Contributor, Korn Ferry Institute
This Week in Leadership
Holiday Planning as Global Shipping Turns into Mayhem
Companies are struggling to manage a shipping industry that is not, well, shipping.
Daniel Goleman, author of the best seller Emotional Intelligence, and host of the podcast First Person Plural: Emotional Intelligence and Beyond, is a regular contributor to Korn Ferry. His latest book, Altered Traits: Science Reveals How Meditation Changes Your Mind, Brain, and Body, is available now.
The new thinking about wellbeing goes beyond what we’ve traditionally considered “good for us.” I look to Richard Davidson’s research on wellbeing for the definitive word. A neuroscientist and the founder of the Center for Healthy Minds at the University of Wisconsin, Davidson and his colleagues have developed a framework for wellbeing that has purpose as one of its four pillars.
Davidson’s work builds on decades of research. This research has shown that a sense of meaning in life has been associated with a range of positive physical and psychological outcomes, including, among many benefits, increased physical activity; decreased chances of a stroke; better cardiovascular health; reduced risk of death; better financial health; psychological resilience; and healthier psychological functioning.
Given the state of the world and the growing issue of burnout in the workplace, it’s worth taking a closer look at what Davidson means when talking about purpose. In particular, what kinds of purpose actually bolster our physical, mental and emotional health?
In the most simple terms, Davidson and his colleagues define purpose as the degree to which we understand our aims and values, and how well we are able to embody them in our daily lives.
Aims inform our goals and allow us to establish an overarching narrative that can help us make sense of our lives. Values guide our behaviors— they help us assess people and situations and assist us in persevering through challenges by keeping us oriented to what we feel is important.
Purpose can be either heightened or diminished. Take the example of an oncologist. An oncologist's aim is to eliminate cancer, prevent it from returning, and help patients live longer, more fulfilling lives. To do this, they might be guided by values such as compassion, collaboration, or patient-centered care.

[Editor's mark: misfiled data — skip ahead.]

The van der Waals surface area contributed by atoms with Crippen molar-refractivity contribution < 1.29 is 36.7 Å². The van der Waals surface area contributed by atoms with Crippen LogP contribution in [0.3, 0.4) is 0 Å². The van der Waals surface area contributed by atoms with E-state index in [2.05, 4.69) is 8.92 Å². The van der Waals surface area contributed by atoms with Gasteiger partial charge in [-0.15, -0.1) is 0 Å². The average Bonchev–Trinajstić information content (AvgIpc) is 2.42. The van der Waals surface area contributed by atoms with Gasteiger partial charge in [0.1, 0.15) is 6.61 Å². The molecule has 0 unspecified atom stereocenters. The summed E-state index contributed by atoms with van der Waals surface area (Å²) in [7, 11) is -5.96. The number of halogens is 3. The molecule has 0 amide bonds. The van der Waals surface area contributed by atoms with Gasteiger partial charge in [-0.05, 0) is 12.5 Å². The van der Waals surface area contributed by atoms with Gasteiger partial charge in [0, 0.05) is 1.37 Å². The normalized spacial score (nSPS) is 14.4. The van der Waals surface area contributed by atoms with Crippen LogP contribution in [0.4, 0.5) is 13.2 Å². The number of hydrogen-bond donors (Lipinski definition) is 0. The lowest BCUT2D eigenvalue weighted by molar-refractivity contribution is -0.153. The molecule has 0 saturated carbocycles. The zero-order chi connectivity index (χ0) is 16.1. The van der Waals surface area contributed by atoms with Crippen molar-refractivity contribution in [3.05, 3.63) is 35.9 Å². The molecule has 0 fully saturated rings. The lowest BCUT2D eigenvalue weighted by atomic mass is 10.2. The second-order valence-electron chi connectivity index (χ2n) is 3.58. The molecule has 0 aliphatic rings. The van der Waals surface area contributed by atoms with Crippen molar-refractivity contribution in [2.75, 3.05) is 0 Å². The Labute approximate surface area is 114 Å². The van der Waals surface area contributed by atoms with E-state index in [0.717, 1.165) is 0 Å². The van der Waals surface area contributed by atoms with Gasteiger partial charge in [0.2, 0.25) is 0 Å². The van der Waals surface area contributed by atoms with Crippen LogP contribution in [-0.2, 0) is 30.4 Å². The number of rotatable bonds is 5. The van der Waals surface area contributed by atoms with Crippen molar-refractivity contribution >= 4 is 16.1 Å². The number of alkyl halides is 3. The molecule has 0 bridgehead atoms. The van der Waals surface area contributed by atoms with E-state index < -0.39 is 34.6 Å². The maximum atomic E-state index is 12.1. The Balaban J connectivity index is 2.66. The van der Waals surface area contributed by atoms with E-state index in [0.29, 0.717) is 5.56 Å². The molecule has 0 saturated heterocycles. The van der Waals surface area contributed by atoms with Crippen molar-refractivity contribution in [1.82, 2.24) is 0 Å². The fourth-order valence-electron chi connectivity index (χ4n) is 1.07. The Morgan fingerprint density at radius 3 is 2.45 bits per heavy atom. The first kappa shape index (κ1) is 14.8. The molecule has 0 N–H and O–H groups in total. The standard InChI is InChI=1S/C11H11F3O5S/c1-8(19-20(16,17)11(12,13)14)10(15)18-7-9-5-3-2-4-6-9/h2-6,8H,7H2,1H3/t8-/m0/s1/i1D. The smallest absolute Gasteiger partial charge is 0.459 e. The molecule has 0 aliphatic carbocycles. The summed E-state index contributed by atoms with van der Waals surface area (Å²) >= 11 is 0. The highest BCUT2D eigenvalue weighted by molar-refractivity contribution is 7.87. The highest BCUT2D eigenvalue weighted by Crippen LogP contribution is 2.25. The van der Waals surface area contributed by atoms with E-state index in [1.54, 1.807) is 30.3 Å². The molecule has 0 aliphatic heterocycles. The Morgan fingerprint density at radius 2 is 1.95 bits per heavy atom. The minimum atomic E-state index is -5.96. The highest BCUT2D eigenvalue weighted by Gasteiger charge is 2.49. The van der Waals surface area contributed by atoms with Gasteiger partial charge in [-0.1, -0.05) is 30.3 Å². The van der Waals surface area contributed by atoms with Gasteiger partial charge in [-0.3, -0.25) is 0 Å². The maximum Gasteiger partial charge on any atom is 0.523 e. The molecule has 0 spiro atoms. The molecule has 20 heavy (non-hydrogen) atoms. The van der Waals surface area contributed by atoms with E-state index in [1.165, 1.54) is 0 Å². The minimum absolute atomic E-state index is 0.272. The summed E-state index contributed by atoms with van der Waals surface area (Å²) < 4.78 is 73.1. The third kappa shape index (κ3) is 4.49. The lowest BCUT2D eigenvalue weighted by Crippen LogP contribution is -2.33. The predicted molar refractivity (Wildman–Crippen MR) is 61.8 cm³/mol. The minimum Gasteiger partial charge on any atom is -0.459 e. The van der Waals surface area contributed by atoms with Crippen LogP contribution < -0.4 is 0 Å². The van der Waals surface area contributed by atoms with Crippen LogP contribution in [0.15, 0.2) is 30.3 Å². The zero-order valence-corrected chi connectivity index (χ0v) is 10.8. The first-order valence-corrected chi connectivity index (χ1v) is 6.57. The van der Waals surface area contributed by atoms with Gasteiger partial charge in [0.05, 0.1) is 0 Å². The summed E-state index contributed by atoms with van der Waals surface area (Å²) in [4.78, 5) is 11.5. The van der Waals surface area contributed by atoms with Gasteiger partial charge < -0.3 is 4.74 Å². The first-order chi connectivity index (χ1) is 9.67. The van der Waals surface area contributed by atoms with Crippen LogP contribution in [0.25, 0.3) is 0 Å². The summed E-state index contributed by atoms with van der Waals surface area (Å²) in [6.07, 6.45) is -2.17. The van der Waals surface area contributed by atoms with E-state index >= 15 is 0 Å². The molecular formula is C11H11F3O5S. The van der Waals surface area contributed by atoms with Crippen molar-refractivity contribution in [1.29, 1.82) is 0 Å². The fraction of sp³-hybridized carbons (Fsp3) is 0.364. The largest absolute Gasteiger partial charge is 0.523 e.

In a state of heightened purpose the oncologist not only understands these aims and values, but also has the opportunity to act on them. The combination of both knowing and acting allows the oncologist to feel their pursuit has meaning and significance. Whether or not they meet their aim, the oncologist feels a sense of meaning and wellbeing just by aligning with these values. In other words, even if the aim is too aspirational to accomplish in every circumstance, the very act of being compassionate, collaborative, and patient centered leaves the oncologist feeling fulfilled (and no doubt improves patient satisfaction, too).
In a state of diminished purpose, oncologists feels something different. Either they aren’t totally clear on their values and aims; or they are clear but lack the environment to express them.
In one way, this may seem simple. The more we know our aims and values and the more we can live them, the better off we are. But when it comes to wellbeing—to reaping the full benefits of purpose— not all aims and values are created equal.
A study of more than 25,000 young adults from 58 countries found that intrinsically meaningful values, things related to social connections and contributing to one’s community, more strongly correlated with wellbeing than outward-facing values, like those related to power and financial gain. Although the nature of these relationships varied across countries and cultures, the findings all point back to something very important. When it comes to feeling good in the world, money and status are not enough. If we are going to reap the full benefits of purpose, values have to be self-transcendent; they must involve others.
What does this mean for individuals and organizations?
In the simplest terms, it means thinking about our aims and values in the context of helping others. Health, joy, and happiness—in our lives and in our workplaces—may ultimately depend on finding ways to be of service to the world around us.